The Jaguar XKSS “Continuation” Supercar Is 60 Years In The Making
The first genuine Jaguar XKSS to be built in almost 60 years made its world debut yesterday at the Petersen Museum in Los Angeles. The stunning XKSS, finished in Sherwood Green paint, was created by the Jaguar Classic engineering team ahead of the production of nine cars for delivery to customers in 2017.
Often referred to as the world’s first supercar, the XKSS was originally made as a road-going conversion of Jaguar’s Le Mans-winning D-type, which was built from 1954-1956. In 1957, nine cars earmarked for export to North America were lost in a fire at Jaguar’s Browns Lane factory in the British Midlands; meaning just 16 examples of XKSS were built.
Earlier this year, Jaguar announced that its Classic division would build the nine ‘lost’ XKSS sports cars for a select group of established collectors and customers. The new one-off XKSS presented in Los Angeles is the summation of 18 months of research and will be used as a blueprint from which the nine continuation cars are built.
The nine cars will be completely new, with period chassis numbers from the XKSS chassis log. Sadly, if you were hoping to get your hands on one of these iconic cars, you’re out of luck, as all of the cars have already been spoken for, sold at a price in excess of £1 million each.
The XKSS is the second continuation car to be created by Jaguar, following the six Lightweight E-types that were built in 2014. This project helped the team learn to engineer cars that are faithful to the specifications to which they were built in period, and this knowledge has been enhanced in creating the ‘new original’ XKSS.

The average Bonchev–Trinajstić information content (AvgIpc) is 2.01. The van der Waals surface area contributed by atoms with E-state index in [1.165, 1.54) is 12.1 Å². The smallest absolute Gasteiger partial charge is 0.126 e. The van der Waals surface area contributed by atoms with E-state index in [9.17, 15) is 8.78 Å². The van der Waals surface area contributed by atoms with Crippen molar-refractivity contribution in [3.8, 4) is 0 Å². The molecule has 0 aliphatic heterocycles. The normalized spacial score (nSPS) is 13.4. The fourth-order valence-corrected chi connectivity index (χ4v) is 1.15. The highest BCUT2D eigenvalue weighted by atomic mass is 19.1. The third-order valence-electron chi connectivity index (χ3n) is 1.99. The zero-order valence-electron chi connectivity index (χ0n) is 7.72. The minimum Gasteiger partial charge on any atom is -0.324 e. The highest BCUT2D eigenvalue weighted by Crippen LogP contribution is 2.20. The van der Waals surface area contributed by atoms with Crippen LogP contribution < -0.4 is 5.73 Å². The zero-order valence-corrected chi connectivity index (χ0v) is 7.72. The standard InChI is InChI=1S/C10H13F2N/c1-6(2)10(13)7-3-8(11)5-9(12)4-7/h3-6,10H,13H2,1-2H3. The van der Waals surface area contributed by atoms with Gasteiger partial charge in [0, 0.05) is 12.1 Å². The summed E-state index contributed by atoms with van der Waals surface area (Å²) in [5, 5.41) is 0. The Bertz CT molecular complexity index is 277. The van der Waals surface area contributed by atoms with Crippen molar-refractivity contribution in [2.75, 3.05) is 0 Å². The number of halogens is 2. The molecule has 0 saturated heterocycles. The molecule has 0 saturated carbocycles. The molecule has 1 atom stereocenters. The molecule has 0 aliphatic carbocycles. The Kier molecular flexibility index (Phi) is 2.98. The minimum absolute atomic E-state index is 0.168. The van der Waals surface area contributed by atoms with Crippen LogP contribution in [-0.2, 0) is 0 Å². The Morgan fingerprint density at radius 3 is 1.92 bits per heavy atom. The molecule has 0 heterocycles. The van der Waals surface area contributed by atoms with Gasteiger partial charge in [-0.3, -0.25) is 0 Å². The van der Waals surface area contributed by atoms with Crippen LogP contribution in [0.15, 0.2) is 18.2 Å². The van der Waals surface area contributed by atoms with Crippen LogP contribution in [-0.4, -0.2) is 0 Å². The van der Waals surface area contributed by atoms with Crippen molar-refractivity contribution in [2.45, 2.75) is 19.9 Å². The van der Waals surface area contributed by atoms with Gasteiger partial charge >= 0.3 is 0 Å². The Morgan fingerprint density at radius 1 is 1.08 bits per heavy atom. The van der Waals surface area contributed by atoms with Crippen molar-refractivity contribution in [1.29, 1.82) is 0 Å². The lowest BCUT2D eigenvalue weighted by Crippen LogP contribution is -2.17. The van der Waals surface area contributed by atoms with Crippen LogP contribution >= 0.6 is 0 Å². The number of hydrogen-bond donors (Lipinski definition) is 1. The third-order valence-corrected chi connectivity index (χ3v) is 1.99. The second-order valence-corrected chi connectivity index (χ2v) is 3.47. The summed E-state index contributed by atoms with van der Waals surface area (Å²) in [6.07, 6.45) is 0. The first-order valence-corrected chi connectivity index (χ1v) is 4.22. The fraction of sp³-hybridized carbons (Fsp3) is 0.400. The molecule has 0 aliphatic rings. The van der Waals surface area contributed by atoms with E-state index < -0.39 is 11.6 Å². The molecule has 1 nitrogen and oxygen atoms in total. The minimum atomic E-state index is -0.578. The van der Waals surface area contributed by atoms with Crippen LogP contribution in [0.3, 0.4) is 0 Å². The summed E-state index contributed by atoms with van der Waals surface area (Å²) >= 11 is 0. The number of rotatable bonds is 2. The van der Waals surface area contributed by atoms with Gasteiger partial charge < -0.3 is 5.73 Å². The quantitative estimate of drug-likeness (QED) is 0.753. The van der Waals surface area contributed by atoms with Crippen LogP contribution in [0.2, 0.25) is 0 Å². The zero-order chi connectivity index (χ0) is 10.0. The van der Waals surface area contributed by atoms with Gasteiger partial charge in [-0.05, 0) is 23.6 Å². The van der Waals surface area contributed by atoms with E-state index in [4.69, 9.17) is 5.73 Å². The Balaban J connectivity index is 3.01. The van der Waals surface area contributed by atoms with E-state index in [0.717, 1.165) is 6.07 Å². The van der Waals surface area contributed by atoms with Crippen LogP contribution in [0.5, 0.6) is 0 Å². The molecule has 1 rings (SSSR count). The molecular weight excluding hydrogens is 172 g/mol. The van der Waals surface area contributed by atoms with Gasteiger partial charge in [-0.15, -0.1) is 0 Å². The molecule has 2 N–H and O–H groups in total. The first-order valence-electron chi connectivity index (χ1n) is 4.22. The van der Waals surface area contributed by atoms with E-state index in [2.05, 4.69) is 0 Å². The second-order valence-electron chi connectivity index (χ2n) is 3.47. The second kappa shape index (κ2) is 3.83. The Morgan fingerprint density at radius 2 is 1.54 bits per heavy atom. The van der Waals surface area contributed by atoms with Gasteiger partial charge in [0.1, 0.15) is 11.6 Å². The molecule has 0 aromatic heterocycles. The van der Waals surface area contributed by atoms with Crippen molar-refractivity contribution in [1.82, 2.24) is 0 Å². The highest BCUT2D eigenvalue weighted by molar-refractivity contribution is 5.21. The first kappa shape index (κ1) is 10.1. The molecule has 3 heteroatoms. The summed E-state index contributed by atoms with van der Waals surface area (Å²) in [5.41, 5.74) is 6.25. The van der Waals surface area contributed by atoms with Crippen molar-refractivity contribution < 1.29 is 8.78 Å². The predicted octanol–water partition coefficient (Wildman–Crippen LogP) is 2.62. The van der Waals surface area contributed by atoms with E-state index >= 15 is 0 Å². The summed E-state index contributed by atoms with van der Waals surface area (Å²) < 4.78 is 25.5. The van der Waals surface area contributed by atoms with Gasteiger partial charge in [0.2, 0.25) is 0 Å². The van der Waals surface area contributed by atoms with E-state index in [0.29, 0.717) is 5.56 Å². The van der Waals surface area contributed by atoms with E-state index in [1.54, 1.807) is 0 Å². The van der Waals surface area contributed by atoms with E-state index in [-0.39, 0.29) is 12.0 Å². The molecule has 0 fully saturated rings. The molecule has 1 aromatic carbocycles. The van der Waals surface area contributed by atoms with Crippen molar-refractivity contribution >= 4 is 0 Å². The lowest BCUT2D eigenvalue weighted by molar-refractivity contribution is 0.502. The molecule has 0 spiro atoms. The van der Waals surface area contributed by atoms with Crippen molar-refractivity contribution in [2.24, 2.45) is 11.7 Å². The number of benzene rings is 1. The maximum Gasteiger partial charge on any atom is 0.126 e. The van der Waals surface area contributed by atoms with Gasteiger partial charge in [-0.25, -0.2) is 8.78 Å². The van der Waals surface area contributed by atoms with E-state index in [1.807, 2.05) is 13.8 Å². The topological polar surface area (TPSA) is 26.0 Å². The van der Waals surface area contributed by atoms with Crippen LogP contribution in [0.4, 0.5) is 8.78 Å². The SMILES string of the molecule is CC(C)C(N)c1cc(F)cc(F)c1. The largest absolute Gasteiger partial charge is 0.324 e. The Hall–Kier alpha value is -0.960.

The XKSS unveiled in L.A. is a period correct continuation, built using a combination of original drawings from Jaguar’s archive and modern technology. The Jaguar Classic engineering team scanned several versions of the 1957 XKSS to help build a complete digital image of the car, from the body to chassis, and including all parts required.
The body of the XKSS is made from magnesium alloy, as it was in 1957, and because the original styling bucks do not exist, Jaguar Classic produced a new, bespoke styling buck based on the original bodies from the 1950s. The bodies of the nine new cars will be formed on this buck, using a traditional process called hand-wheeling.
Jaguar Classic’s expert engineers worked with the original frames and from there produced CAD to support build of the chassis. In partnership with the Classic team, frame maker Reynolds (famous for their 531 tubing) was briefed to craft bespoke new parts using imperial measurements, rather than metric. The frames are bronze welded in the same way as the period XKSS chassis tubing.
The continuation cars feature period specification four-wheel Dunlop disc brakes with a Plessey pump, and Dunlop tires with riveted two-piece magnesium alloy wheels.
Under the hood, the Jaguar XKSS is fitted with a 262-horsepower 3.4-liter straight six-cylinder Jaguar D-type engine. The engine features completely new cast iron blocks, new cast cylinder heads and three Weber DC03 carburetors.
Inside, the ‘new original’ Jaguar XKSS features perfect recreations of the original Smiths gauges. Everything from the wood of the steering wheel, to the grain of the leather seats, through to the brass knobs on the XKSS dashboard, is precisely as it would have been in 1957.
Minor specification changes have been made only to improve driver and passenger safety. The fuel cell, for example, uses robust, modern materials to support throughput of modern fuels.
Customer vehicles will be hand-built beginning this year, and it’s estimated that 10,000 man hours will go into building each of the new XKSS cars.
Hats off to Jaguar Classic for bringing these iconic supercars back to life. The craftsmanship of these cars is simply amazing, and the new owners will surely enjoy them for years to come.
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